Exhibitions – Retrospective

Heimatcontainer. German prefabricated houses in Israel

Berlin, late 1920s. The company Hirsch Kupfer und Messing AG develops a prefabricated house made from copper – the weather-resistant material, which is available in abundance after WW I. There are plans to build hundreds of houses, with names such as “Copper Castle” and “Spring Dream”. In 1931, Walter Gropius is commissioned to refine the designs. However, the Great Depression and Hitler’s takeover intervene; all at once, the prefabricated houses are called “Jerusalem”, “Tel Aviv” and “Lebanon”. The company advertises as follows in the newspaper Jüdischen Rundschau: “Take a copper house with you to Palestine. Live in cool rooms in high temperatures”. The exhibition shows artworks by Daniel Bauer, Hannes Gieseler, Annette Kelm, Wiebke Loeper and Bas Princen. Their works trace the history of the copper houses in Germany and Israel. The exhibition is realised under the patronage of Is-rael’s Ambassador to Germany.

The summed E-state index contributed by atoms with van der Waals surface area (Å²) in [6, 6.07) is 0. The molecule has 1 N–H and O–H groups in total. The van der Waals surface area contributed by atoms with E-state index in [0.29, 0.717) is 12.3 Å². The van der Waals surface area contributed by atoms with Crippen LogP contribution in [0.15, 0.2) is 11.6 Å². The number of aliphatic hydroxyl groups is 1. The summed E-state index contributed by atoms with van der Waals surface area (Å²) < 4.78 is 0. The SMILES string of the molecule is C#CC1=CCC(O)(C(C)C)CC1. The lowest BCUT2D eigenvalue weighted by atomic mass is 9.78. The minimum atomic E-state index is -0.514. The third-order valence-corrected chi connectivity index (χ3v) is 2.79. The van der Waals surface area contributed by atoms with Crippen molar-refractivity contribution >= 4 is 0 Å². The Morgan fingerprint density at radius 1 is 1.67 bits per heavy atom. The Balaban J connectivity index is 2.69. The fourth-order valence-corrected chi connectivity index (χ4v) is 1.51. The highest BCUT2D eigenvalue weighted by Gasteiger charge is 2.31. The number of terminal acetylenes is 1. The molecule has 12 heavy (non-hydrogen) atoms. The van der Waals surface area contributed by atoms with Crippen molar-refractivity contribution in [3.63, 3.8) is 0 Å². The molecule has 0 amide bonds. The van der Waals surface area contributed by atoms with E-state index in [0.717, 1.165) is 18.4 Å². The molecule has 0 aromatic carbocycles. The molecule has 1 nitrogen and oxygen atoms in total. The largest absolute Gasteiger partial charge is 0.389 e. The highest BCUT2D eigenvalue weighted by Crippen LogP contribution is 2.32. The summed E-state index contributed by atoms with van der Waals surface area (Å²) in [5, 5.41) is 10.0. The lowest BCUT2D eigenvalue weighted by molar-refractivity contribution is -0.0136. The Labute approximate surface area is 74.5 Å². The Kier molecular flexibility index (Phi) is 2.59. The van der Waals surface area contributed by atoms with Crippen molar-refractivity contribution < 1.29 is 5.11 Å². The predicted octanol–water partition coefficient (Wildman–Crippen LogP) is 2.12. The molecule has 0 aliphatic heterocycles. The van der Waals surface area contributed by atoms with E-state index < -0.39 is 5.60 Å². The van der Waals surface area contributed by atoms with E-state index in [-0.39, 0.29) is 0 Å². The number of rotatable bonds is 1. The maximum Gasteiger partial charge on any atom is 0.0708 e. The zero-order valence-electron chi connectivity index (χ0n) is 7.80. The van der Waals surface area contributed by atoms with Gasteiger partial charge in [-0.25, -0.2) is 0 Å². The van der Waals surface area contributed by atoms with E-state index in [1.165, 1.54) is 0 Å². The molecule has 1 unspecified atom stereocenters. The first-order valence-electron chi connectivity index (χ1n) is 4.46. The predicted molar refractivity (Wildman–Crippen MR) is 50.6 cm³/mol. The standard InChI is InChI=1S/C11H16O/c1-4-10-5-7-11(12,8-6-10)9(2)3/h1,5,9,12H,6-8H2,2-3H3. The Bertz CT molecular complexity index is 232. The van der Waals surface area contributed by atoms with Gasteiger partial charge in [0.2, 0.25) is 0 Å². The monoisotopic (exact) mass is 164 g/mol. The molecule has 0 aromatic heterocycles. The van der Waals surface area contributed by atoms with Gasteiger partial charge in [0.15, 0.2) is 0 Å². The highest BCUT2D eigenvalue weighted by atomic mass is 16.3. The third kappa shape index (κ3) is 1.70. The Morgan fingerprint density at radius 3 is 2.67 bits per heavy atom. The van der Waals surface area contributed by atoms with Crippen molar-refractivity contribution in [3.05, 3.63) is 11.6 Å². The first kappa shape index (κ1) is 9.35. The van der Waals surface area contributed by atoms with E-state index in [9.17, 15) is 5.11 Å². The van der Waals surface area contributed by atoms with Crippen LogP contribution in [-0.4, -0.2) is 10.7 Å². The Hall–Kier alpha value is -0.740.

Curators: Friedrich von Borries, Jens-Uwe Fischer
Participating artists: Daniel Bauer, Hannes Gieseler, Annette Kelm, Wiebke Loeper, Bas Princen